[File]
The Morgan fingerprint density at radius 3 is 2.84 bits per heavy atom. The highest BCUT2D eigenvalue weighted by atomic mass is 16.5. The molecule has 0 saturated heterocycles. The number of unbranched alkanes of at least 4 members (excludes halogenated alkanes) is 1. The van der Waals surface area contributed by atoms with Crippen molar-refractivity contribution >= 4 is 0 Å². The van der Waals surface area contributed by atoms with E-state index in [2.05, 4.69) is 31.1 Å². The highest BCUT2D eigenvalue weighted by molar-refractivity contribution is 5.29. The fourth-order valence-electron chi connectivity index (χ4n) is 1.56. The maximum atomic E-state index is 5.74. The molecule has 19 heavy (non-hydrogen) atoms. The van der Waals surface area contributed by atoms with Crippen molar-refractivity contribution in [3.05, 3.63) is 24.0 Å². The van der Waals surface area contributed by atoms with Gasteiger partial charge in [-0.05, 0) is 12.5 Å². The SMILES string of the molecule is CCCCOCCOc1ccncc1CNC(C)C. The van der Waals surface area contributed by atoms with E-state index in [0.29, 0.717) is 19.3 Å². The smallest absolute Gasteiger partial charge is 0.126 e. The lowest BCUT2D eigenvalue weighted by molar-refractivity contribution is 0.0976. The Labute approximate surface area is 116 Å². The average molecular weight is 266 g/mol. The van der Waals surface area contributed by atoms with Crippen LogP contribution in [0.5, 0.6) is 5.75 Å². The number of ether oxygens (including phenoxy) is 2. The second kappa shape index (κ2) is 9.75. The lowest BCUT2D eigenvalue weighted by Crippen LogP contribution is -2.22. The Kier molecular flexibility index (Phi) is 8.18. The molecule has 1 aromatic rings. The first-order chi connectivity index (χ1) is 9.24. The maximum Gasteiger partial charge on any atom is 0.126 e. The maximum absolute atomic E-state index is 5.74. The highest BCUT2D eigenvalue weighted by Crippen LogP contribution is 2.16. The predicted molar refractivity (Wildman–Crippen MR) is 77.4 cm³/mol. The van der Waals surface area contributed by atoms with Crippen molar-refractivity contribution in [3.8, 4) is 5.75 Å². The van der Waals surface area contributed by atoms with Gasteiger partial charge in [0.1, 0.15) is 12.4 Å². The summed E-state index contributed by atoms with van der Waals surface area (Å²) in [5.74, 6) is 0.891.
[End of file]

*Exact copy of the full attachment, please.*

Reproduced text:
The Morgan fingerprint density at radius 3 is 2.84 bits per heavy atom. The highest BCUT2D eigenvalue weighted by atomic mass is 16.5. The molecule has 0 saturated heterocycles. The number of unbranched alkanes of at least 4 members (excludes halogenated alkanes) is 1. The van der Waals surface area contributed by atoms with Crippen molar-refractivity contribution >= 4 is 0 Å². The van der Waals surface area contributed by atoms with E-state index in [2.05, 4.69) is 31.1 Å². The highest BCUT2D eigenvalue weighted by molar-refractivity contribution is 5.29. The fourth-order valence-electron chi connectivity index (χ4n) is 1.56. The maximum atomic E-state index is 5.74. The molecule has 19 heavy (non-hydrogen) atoms. The van der Waals surface area contributed by atoms with Crippen molar-refractivity contribution in [3.05, 3.63) is 24.0 Å². The van der Waals surface area contributed by atoms with Gasteiger partial charge in [-0.05, 0) is 12.5 Å². The SMILES string of the molecule is CCCCOCCOc1ccncc1CNC(C)C. The van der Waals surface area contributed by atoms with E-state index in [0.29, 0.717) is 19.3 Å². The smallest absolute Gasteiger partial charge is 0.126 e. The lowest BCUT2D eigenvalue weighted by molar-refractivity contribution is 0.0976. The Labute approximate surface area is 116 Å². The average molecular weight is 266 g/mol. The van der Waals surface area contributed by atoms with Crippen LogP contribution in [0.5, 0.6) is 5.75 Å². The number of ether oxygens (including phenoxy) is 2. The second kappa shape index (κ2) is 9.75. The lowest BCUT2D eigenvalue weighted by Crippen LogP contribution is -2.22. The Kier molecular flexibility index (Phi) is 8.18. The molecule has 1 aromatic rings. The first-order chi connectivity index (χ1) is 9.24. The maximum Gasteiger partial charge on any atom is 0.126 e. The maximum absolute atomic E-state index is 5.74. The highest BCUT2D eigenvalue weighted by Crippen LogP contribution is 2.16. The predicted molar refractivity (Wildman–Crippen MR) is 77.4 cm³/mol. The van der Waals surface area contributed by atoms with Crippen molar-refractivity contribution in [3.8, 4) is 5.75 Å². The van der Waals surface area contributed by atoms with Gasteiger partial charge in [0.1, 0.15) is 12.4 Å². The summed E-state index contributed by atoms with van der Waals surface area (Å²) in [5.74, 6) is 0.891.